"If (legislators are) serious that the No. 1 issue in the state is jobs, then they should let us go," Gerlach said.

But Golden Leaf has been a whipping boy for critics on the right. The Carolina Journal, which is tied to Art Pope's Civitas Institute, considers it a "political slush fund," noting that its board is full of political appointees.

"So is every other board that gives away money in North Carolina," Gerlach said.

Some Golden Leaf projects have been labeled boondoggles, including the now-closed Sparta Teapot Museum, which was exactly what it sounds like. "We've given away $500 million, and there are questions about a few hundred thousand," Gerlach said.

Gerlach resisted the suggestion that Golden Leaf could turn to its endowment to fund grants in the coming year. That would allow Golden Leaf to continue operating and perhaps help fund farming grants and the state's anti-smoking and anti-obesity health and wellness programs. Also funded by the master settlement, these programs are slated for cuts this year.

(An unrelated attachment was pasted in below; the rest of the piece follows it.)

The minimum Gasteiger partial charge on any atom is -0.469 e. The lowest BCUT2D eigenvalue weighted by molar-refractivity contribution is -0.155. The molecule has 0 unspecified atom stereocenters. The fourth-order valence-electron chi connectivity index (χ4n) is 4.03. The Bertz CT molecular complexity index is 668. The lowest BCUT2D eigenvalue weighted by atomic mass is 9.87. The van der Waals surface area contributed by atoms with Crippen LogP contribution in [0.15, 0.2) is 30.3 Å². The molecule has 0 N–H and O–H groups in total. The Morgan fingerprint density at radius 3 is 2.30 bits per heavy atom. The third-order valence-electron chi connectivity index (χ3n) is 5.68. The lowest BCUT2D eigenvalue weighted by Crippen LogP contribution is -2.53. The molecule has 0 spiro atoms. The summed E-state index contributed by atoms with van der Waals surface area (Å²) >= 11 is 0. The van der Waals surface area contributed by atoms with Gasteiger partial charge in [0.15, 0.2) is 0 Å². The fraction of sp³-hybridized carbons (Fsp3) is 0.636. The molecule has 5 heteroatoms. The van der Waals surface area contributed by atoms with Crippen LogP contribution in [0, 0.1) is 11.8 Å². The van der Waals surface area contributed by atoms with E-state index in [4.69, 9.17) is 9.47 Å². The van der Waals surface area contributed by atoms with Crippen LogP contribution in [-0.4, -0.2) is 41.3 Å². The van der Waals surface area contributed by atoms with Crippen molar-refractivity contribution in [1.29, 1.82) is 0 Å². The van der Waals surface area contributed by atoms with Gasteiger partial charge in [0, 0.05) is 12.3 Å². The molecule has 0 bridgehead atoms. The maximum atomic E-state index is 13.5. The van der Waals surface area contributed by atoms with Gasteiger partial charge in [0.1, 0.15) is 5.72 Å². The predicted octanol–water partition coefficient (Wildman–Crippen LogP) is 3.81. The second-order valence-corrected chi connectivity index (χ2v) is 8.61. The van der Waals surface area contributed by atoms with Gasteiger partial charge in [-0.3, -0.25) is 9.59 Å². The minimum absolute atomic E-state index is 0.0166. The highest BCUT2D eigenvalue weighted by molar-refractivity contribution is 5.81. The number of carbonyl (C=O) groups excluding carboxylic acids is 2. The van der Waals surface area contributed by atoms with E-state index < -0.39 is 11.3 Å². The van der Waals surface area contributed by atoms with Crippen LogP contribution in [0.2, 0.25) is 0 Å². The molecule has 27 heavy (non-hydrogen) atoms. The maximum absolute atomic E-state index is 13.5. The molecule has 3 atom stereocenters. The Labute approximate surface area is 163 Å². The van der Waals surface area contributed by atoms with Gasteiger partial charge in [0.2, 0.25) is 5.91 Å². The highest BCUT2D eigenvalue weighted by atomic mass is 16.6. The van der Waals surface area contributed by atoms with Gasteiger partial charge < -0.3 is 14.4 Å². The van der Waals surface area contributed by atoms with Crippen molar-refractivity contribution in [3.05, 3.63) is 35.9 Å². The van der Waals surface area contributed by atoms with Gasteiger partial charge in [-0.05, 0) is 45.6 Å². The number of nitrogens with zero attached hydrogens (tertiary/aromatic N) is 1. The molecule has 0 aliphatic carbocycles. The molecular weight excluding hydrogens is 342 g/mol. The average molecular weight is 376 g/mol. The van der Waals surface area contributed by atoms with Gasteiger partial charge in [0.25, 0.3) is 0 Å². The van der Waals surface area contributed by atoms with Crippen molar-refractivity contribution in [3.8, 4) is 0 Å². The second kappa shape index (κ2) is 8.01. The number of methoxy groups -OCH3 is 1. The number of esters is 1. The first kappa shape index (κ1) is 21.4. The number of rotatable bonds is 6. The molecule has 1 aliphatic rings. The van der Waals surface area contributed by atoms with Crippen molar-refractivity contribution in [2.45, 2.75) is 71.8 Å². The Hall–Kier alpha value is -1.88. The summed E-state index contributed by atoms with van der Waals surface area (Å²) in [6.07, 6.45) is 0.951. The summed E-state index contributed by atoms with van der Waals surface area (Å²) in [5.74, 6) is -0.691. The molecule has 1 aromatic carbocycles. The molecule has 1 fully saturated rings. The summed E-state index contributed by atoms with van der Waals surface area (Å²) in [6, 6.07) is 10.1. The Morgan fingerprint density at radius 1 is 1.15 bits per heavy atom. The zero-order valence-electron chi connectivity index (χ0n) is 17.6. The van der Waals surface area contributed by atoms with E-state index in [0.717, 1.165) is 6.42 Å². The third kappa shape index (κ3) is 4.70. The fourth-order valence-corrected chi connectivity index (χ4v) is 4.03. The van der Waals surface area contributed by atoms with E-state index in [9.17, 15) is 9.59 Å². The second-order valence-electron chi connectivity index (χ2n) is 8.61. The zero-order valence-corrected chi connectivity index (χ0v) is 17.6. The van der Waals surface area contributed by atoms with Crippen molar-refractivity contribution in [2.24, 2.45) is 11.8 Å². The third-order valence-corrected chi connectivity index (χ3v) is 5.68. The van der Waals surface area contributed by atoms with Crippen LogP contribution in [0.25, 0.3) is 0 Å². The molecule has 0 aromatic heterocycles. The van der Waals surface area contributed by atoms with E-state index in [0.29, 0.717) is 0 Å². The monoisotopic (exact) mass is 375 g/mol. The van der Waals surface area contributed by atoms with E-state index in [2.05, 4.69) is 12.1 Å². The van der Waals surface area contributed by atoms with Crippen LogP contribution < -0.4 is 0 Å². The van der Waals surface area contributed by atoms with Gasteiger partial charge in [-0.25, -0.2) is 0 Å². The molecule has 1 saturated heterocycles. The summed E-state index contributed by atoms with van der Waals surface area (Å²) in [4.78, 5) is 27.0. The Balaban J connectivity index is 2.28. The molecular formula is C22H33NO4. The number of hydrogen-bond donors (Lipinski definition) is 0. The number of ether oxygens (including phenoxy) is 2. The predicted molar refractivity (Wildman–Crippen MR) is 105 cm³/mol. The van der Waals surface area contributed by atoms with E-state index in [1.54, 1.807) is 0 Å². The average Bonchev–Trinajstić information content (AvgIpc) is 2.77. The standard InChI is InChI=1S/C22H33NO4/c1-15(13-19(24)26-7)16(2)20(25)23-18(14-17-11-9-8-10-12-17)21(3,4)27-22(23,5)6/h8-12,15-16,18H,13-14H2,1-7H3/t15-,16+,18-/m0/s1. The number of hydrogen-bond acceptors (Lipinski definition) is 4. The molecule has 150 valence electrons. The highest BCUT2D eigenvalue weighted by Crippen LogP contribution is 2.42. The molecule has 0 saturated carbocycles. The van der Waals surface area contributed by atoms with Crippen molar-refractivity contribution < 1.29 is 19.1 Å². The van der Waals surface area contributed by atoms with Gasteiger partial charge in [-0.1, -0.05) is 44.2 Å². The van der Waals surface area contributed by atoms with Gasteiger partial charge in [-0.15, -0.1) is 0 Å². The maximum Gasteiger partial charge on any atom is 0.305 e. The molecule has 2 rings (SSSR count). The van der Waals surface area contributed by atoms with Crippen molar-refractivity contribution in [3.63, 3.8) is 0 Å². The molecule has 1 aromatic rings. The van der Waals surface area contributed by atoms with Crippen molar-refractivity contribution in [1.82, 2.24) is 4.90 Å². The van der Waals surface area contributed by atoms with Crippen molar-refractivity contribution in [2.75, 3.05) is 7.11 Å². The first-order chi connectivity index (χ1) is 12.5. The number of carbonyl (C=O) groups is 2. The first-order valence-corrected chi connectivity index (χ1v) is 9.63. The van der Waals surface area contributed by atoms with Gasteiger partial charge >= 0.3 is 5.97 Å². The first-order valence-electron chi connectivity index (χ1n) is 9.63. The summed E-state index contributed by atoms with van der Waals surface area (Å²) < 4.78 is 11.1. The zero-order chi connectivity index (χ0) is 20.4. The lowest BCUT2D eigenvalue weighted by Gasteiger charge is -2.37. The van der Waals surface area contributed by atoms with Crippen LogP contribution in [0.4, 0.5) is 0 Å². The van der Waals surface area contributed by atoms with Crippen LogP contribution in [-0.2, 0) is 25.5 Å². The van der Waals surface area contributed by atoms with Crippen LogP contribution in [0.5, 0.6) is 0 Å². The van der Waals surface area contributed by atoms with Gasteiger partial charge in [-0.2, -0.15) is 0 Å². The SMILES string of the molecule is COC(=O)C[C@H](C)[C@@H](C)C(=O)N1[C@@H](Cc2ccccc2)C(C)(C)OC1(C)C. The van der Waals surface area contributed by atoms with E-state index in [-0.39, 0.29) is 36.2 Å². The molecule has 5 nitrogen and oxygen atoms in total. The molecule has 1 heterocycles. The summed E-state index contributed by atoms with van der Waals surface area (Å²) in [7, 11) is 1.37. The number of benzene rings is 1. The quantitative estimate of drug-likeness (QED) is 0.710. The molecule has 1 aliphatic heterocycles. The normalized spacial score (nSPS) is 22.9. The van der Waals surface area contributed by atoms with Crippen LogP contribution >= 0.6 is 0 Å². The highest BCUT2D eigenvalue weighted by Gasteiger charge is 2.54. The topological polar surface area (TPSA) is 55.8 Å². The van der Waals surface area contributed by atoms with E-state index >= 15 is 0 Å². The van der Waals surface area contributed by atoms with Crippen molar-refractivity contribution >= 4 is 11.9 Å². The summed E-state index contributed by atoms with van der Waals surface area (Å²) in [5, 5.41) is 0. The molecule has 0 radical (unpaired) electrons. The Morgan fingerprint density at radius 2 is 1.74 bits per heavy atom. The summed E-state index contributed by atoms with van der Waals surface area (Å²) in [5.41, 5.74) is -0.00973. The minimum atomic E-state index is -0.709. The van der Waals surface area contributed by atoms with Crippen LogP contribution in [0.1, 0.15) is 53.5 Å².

Gerlach said Golden Leaf should leave the reserve alone because the fund is supposed to exist "in perpetuity. Once the endowment is tapped, Gerlach said, he'd worry the Legislature would keep on tapping it until there's nothing left.

Other states have done something similar, spending more of their settlement money up front. Steve Tate, a Randolph County farmer who benefitted from a tobacco fund grant, said he's been proud that North Carolina wasn't one of them. "We were the state that didn't rob that fund," Tate said. "And I see no reason for us to go against that."